Prostheses can be used in all sorts of treatments, from basic treatments all the way to highly complicated ones. That means you'll be covered for prosthesis based on the type of treatment rather than whether or not prosthesis is involved. For example, if your policy covers heart surgery but not hip replacements, you'll be covered for a pacemaker but not an artificial hip.

In April 2019, insurers will roll out a simplified and standardised tier system for their policies. All products in the market will fall into one of the following levels Gold, Silver, Bronze and Basic.

The level you choose will determine what treatments you are covered for and therefore what prostheses are covered.

Here are examples of some treatments you'll find at each level and an example of a prosthesis that's included:

  • Basic. Insurers are allowed, but not required, to offer you restricted cover that will pay for the prosthetic device but not for the surgery to implant it. However, in most cases, there will be no cover for any treatments that would require a prosthesis.
  • Bronze. Offers bone, joint and muscle cover (bone screws) and medically necessary breast surgery (reconstructive breast implants following mastectomy).
  • Silver. Offers all of the above plus heart and vascular system cover (pacemaker); back, spine and neck cover (vertebrae replacement) and hearing implant cover (middle ear implant)
  • Gold. All of the above plus joint replacement cover (artificial hip) and insulin pump cover (insulin pump cover is separate from diabetes cover).

Speak to a health insurance advisor

Need help now? Enter your details for a call back about your health insurance options. An expert can help you compare up-to-date policies from eight funds to see which one is best for you.

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Do Australian health funds provide health insurance for prostheses?

Fund Prostheses conditions More info about fund
ahm logo
  • Except for excluded services, ahm will cover you up to the minimum benefit listed on the Government's Prostheses List.
  • Australian Unity will cover the minimum cost for government approved surgically implanted items. Non-admitted prosthesis requests are subject to prior application and approval.
GMHBA health fund
  • If you're planning on claiming for appliances, blood glucose monitor, extremity pump, GMHBA approved orthopaedic appliances, nebuliser pump,non surgical prostheses, pressure garments, sleep apnoea monitor or tens monitor, you'll require a doctor's letter of recommendation.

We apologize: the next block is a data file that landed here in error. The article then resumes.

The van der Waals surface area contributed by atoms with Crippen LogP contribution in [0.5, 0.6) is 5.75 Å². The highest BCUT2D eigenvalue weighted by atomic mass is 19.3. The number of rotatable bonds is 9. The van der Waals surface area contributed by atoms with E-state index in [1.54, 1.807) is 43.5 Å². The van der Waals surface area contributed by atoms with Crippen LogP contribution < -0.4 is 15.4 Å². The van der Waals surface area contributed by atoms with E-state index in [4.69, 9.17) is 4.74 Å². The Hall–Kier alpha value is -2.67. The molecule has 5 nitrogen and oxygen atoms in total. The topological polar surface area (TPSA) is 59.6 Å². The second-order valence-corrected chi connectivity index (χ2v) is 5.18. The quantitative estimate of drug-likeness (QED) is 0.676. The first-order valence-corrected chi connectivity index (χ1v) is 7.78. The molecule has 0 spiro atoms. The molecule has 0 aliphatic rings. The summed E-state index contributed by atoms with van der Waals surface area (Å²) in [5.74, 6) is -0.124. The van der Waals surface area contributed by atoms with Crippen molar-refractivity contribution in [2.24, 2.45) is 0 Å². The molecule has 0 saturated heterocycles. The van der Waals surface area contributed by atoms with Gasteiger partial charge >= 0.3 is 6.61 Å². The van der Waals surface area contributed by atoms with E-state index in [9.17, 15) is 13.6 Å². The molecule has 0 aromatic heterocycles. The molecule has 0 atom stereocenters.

HCF
  • Government approved, non-cosmetic prostheses that have been surgically implanted are covered by your HCF hospital product.
nib
  • Government approved prosthetic devices.
Transport Health
  • Government approved, non-cosmetic prostheses that have been surgically implanted are covered by the fund.

What is a no-gap prosthesis?

Most devices on the Prostheses List are considered no-gap prostheses, meaning your insurer has to cover the full cost of the device. There are some gap-permitted prostheses you can be charged for, but for every gap-permitted device, there is an equivalent no-gap device also on the list. Feel free to ask your doctor to use the no-gap version if you are concerned about cost.

The gap-permitted items on the list will have an amount listed in the maximum benefits column in addition to the minimum benefits column. If the maximum benefits column is blank, it is a no-gap prosthesis and you won't be charged any extra for it.

Are there any other out-of-pocket expenses?

With private health insurance, you usually won't pay out-of-pocket for the device itself but you may see some out-of-pocket charges related to the surgery.

When you use private health insurance in a private hospital, Medicare and your insurer team up to pay the Medicare Schedule Fee for that treatment (ie, what Medicare alone would have paid had you gone public).

But private doctors are free to set their own prices leaving you responsible for any difference. This is called your gap. The good news is you can avoid some or even all of this gap if your insurer offers an Access Gap Cover scheme in which certain doctors agree to lower their prices for the fund's members.

2019 Health Insurance reforms changes to prosthesis benefits

The 2019 Health Insurance Reforms include changes to the way private health insurers handle prosthesis benefits, with the first changes actually taking effect in 2018 and more on the way throughout 2019 and 2020.

Thanks in part to an agreement with the Medical Technology Association of Australia, the Australian government secured reduced pricing for prosthetic devices on behalf of the private health insurance industry.

With the savings secured, the government was able to reduce the minimum benefits payable for most devices on the Prosthesis List on 1 February 2018. Further reductions will take place on select devices throughout 2019 and 2020, with all savings being passed to consumers in the form of lower premiums.

The government has also announced that it will publish the list more often. In March 2019, the government began the list three times a year, up from two times a year prior to that.

Picture: Unsplash